This chapter examines the influence of the Federalist Society for Law and Public Policy on some of the most important Supreme Court decisions of the past three decades…
This chapter examines the influence of the Federalist Society for Law and Public Policy on some of the most important Supreme Court decisions of the past three decades. Mobilizing the epistemic community framework, it demonstrates how network members, acting as amici curiae, litigators, academics, and judges worked to transmit intellectual capital to Supreme Court decision makers in 12 federalism and separation of powers cases decided between 1983 and 2001. It finds that Federalist Society members were most successful in diffusing ideas into Supreme Court opinions in cases where doctrinal distance was greatest; that is, cases where the Supreme Court moved the farthest from its established constitutional framework.
From one angle, abortion law appears to confirm the regime politics account of the Supreme Court; after all, the Reagan/Bush coalition succeeded in significantly…
From one angle, abortion law appears to confirm the regime politics account of the Supreme Court; after all, the Reagan/Bush coalition succeeded in significantly curtailing the constitutional protection of abortion rights. From another angle, however, it is puzzling that the Reagan/Bush Court repeatedly refused to overturn Roe v. Wade. We argue that time and again electoral considerations led Republican elites to back away from a forceful assertion of their agenda for constitutional change. As a result, the justices generally acted within the range of possibilities acceptable to the governing regime but still typically had multiple doctrinal options from which to choose.
The formality of modern law is a constitutive element in its operation, but the “revolt against formalism” and the charge of mechanical jurisprudence are also as old as…
The formality of modern law is a constitutive element in its operation, but the “revolt against formalism” and the charge of mechanical jurisprudence are also as old as the law. This chapter focuses on formalism in legal decision-making in hard cases and assumes that contemporary decision-making in law combines formalistic with nonformalistic expressions as part of its routine operation. The research develops a sensitive multidimensional measure that will be used to evaluate legal texts by examining various vectors of formalism. It begins by exploring diverse jurisprudential cultures of formalism, which have developed mainly in American legal thought. Based on the historical analysis of cultures of formalism, the chapter continues to frame eight claims of formalism that have all been contested in legal writing. It proposes to examine the following parameters, based on these claims: (1) the introduction and framing of the legal question; (2) the use of extralegal arguments; (3) reliance on policy arguments and on legal principles; (4) reference to discretion and choice; (5) the relationship between what is presented as facts and what is presented as norms; (6) preservation of traditional boundaries in law; (7) the use of professional judicial rhetoric; (8) the gap between law in the books and law in action; and (9) judicial stability and institutional deference. Each of these parameters can be used to evaluate the level of formalism in a concrete text. The interplay between diverse evaluations of the same case is a subject for inquiry and contemplation. These parameters can also be redefined as variables for a quantitative content analysis, and legal decisions can be coded accordingly. This will enable an analysis of differences between justices, legal issues, legal jurisdictions, and time frames, as well as the correlation between the various parameters of formalism. The tendency to formalism, according to the analysis here, is never pure and is part of a complex legal culture that usually combines formalistic elements with nonformalistic ones.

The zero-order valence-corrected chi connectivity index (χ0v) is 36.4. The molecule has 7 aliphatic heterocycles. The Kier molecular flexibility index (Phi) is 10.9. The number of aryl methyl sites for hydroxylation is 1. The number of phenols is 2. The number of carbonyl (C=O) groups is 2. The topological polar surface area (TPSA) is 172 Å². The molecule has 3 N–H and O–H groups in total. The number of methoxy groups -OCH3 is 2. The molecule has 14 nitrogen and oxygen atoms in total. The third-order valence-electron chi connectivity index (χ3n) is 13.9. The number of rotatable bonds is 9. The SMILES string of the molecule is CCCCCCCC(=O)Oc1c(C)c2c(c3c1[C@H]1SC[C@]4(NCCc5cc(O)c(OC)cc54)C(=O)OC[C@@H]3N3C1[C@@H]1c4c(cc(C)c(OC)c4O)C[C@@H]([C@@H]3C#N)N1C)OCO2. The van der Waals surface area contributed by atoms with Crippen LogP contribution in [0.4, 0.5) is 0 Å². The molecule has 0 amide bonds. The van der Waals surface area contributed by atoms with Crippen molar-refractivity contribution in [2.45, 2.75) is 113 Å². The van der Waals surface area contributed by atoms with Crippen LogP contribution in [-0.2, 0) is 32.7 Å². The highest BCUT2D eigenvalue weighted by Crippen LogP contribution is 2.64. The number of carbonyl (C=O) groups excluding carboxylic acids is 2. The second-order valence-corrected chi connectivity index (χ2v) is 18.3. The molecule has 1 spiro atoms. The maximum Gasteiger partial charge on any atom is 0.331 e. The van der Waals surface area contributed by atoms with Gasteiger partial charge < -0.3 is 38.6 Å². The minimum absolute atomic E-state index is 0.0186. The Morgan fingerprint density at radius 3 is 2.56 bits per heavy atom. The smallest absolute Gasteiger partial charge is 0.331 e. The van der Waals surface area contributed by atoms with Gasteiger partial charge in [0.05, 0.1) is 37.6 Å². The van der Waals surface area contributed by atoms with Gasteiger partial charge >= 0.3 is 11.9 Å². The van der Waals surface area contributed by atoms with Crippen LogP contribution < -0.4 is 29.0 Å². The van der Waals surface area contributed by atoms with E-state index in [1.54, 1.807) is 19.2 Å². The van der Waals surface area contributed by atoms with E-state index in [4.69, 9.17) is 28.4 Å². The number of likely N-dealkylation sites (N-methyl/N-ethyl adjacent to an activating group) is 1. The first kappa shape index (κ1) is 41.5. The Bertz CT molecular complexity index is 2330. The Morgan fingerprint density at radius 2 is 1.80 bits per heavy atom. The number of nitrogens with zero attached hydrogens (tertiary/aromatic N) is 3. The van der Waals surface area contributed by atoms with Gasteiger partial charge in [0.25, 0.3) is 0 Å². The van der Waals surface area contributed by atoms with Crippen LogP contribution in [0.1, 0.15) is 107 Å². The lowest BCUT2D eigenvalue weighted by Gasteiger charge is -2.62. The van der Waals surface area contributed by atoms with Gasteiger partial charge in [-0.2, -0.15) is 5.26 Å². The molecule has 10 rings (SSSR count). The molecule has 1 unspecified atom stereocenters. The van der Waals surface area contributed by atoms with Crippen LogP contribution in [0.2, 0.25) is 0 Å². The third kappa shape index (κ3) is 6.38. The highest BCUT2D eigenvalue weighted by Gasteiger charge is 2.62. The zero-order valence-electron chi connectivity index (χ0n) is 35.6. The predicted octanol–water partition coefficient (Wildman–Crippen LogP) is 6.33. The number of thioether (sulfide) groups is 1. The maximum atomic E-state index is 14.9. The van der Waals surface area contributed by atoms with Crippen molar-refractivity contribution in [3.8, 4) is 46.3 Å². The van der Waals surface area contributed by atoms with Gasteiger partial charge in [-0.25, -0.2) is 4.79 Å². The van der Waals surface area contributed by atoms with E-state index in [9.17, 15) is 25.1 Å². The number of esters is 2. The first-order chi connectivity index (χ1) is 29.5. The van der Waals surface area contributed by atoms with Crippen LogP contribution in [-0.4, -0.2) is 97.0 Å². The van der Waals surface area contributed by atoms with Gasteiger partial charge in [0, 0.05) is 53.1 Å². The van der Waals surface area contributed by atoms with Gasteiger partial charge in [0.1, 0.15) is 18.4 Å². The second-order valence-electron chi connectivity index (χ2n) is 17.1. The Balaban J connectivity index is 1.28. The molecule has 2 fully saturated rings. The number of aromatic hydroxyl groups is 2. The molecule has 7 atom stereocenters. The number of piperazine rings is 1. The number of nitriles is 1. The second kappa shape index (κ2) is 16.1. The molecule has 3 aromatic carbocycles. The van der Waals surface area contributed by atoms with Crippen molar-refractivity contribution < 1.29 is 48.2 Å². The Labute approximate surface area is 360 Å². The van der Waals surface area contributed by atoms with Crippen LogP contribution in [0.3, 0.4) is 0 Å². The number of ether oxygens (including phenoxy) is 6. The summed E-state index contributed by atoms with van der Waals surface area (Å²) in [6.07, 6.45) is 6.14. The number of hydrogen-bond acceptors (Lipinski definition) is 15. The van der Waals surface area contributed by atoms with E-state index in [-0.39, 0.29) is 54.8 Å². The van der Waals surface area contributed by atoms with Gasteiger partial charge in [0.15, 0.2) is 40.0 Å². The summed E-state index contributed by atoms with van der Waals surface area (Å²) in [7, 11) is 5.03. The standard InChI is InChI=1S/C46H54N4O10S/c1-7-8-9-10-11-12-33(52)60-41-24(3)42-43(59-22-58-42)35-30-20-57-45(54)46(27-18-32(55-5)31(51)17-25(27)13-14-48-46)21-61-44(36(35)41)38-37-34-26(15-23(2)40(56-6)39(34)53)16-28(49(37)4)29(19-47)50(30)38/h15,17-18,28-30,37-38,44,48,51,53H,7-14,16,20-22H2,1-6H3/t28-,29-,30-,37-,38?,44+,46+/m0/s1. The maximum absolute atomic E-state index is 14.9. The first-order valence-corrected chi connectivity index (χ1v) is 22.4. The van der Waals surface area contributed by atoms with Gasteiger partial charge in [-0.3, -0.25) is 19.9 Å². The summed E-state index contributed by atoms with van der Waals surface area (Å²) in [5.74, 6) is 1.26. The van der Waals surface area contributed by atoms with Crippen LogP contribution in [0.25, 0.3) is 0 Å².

This paper challenges and expands commonplace assumptions about problems of time and temporality in emergencies. In traditional emergency powers theory “emergency time” is…
This paper challenges and expands commonplace assumptions about problems of time and temporality in emergencies. In traditional emergency powers theory “emergency time” is predominantly an “exceptional time.” The problem is that there is “no time” and the solution is limited “in time”: exceptional behavior is allowed for a special time only, until the emergency is over, or according to formal sunset clauses. But what is characteristic of many emergencies is not the problem of “no time” but the ways in which time is legally structured and framed to handle them. Using the Israeli High Court of Justice 1999 decision on the use of physical interrogation methods under conditions of necessity, this paper illustrates how legally significant emergency-time structures that lay beyond the problematic of exceptional time, gravely implicate the way that “exceptional measures” are practiced and regularized.